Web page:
Currently participating in the Maryland Psychological Association(MPA) annual Ethics Conference. I was able to speak about systemic racism and mental health. With clients: nurturing diversity awareness gently, but also insisting on it.
Takeaways from Dr. Siddique:
- It is our obligation as mental health professionals to speak about systemic oppression, environmental context, and racism as an integral part of our intake process and treatment planning. This is a required need of our ethical guidelines, as recently endorsed by the American Psychological Association.
- Microaggressions by clinicians can be a negative part of the psychotherapy process, without training and awareness. The research shows that BIPOC patients who experience their therapist as invalidating generally do not return to treatment. Ever.
- We must get supervision from peers, consultants, and our own therapy in order to help others and to get a true understanding. Don’t assume that you know.
- Developing psychological rapport and alliance is the most important way for us to work with our clients, as shown by psychotherapy research.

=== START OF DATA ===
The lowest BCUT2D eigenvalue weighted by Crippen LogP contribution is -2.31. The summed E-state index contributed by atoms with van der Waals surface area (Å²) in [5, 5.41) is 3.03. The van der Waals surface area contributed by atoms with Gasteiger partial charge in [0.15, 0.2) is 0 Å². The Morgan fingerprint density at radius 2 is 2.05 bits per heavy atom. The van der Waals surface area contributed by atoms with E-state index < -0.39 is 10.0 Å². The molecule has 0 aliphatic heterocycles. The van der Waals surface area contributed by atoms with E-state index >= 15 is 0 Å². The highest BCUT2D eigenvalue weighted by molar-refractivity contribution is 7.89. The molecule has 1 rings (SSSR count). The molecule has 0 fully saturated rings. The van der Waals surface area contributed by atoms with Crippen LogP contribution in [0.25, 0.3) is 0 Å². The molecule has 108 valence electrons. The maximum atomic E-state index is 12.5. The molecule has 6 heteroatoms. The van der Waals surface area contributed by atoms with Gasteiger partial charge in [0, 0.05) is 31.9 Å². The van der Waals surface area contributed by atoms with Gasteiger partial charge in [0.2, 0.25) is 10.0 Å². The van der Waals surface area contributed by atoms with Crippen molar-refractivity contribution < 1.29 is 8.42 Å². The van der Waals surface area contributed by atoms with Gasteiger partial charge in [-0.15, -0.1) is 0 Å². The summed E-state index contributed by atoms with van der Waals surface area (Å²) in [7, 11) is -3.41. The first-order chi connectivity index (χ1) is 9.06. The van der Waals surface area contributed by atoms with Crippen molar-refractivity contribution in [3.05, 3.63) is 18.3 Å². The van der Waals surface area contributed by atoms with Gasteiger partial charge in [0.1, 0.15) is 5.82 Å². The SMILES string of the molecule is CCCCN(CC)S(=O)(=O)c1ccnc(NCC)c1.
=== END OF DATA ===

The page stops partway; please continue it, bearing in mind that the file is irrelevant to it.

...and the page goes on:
Coping with Racial Trauma
BlackLine provides a space for peer support and counseling, reporting of mistreatment, and affirming the lived experiences to folxs who are most impacted by systematic oppression with an LGBTQ+ Black Femme Lens.
My Personal Readings to Challenge Oppression.
DiAngelo, Robin (2018). White Fragility: Why It’s So Hard for White People to Talk About Racism Beacon Press: Reprint Edition.
Helms, Janet E. (2019). A Race is A Nice Thing to Have: A Guide to Being a White Person or Understanding the White Persons in Your Life. Cognella Academic Publishing.
Kendi, Ibram X. (2019.) How to Be an Antiracist. One World Publications.
Nadal, Kevin L. (2018). Microaggressions and Traumatic Stress: Theory, Research, and Clinical Treatment. American Psychological Association.